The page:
American Skin (Drama) (2019)
Director: Nate Parker
Writer: Nate Parker
Stars: Nate Parker, Omari Hardwick, Theo Rossi, Shane Paul McGhie
Driving home late one night, Lincoln Jefferson and his son Kajani get pulled over for a routine traffic stop. Complying with the officers, Lincoln tries to order his son to do the same. Less disciplined than his father, Kajani fails to follow the lawman's instructions and gets unintentionally shot in the process. Years later, Lincoln "Link" Jefferson decides to take the law into his own hands and confront the police with the death of his son.
Actor turned director Nate Parker has written "American Skin", which can be described as a controversial but perhaps necessary film for American citizens. While he's made films covering similar topics in the past, "American Skin" covers a modern depiction of police brutality and misdeeds. The film premiered at the Venice Film Festival two years ago while releasing publicly at the beginning of 2021.
As mentioned in the summary, "American Skin" covers some familiar topics as in past films by Nate Parker, which seems to be his perspective of Black Lives Matter issues throughout the United States. It is difficult to say if it is as accurate as it is provocative, raising different arguments and critical responses from different kinds of people. The film itself tries to convey several stances on the issue from the viewpoint of a black father losing his young son. While it appears to evoke the feeling that it's a student graduation project, it flounders with its scattered style, not sticking to what it sets out to at the start. It focuses on the father very much while you'd think the perspective should be from the student since it's "his" film. Coming across as subdued for a significant part of the feature, it turns up the heat in the main act, where a sort of impromptu court is put in motion. Here starts an argumentative series of dialogue that works due to the noteworthy acting but falls short in substance and even understanding.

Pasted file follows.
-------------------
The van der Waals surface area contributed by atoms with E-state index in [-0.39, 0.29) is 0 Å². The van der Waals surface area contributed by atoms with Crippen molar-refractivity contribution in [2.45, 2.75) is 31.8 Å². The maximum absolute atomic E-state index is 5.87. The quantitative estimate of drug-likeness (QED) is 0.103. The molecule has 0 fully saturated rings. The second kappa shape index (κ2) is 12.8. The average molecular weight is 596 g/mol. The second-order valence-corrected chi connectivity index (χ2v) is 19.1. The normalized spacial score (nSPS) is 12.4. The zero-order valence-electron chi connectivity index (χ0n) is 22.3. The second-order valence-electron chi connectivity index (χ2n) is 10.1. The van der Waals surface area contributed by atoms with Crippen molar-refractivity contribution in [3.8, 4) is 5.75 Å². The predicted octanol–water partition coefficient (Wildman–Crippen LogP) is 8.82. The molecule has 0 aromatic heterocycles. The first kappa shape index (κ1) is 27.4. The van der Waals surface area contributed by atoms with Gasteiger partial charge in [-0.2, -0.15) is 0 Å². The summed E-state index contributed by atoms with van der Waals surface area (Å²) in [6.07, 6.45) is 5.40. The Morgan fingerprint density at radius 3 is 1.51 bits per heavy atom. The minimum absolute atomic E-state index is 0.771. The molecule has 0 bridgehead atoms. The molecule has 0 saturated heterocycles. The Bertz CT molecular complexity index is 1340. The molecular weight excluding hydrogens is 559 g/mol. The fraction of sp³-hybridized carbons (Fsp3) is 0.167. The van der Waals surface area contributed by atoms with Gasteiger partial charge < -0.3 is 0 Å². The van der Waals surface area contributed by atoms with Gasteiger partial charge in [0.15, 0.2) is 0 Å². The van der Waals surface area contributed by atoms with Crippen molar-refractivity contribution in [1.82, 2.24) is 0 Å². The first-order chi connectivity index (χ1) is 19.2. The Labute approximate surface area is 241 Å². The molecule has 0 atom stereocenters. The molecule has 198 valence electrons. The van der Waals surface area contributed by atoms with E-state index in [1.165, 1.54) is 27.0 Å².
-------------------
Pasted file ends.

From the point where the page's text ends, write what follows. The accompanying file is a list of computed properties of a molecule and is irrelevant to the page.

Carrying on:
The idea behind it is good and undoubtedly critical, but the final product feels awfully one-sided and like an attack on law enforcement. Most of the officers preaching their side of the Black Lives Matters issues come across as highly aggressive and bigoted, with little room for agreement between both sides of the argument. I can't entirely agree with that, and while I try to stay unbiased, it is simply questionable. In every country and certainly in the US, there are people like the police officers in this film, but I'm not convinced that most law officers have the volatile mindset shown in this picture. The father's side is a lot more logical, with better arguments but at the same time creating a one-sided discussion. In many of these real-life cases, that is a fatal flaw in the debate, and such movements create more division between ethnicities rather than providing a solution.
With Nate Parker in the lead role, he shows that despite his controversial past, he is, in fact, an outstanding actor who is perhaps too headstrong for his own good.
The film doesn't create any clarity for what it means to be an American and divides the "Free People" and the victimised.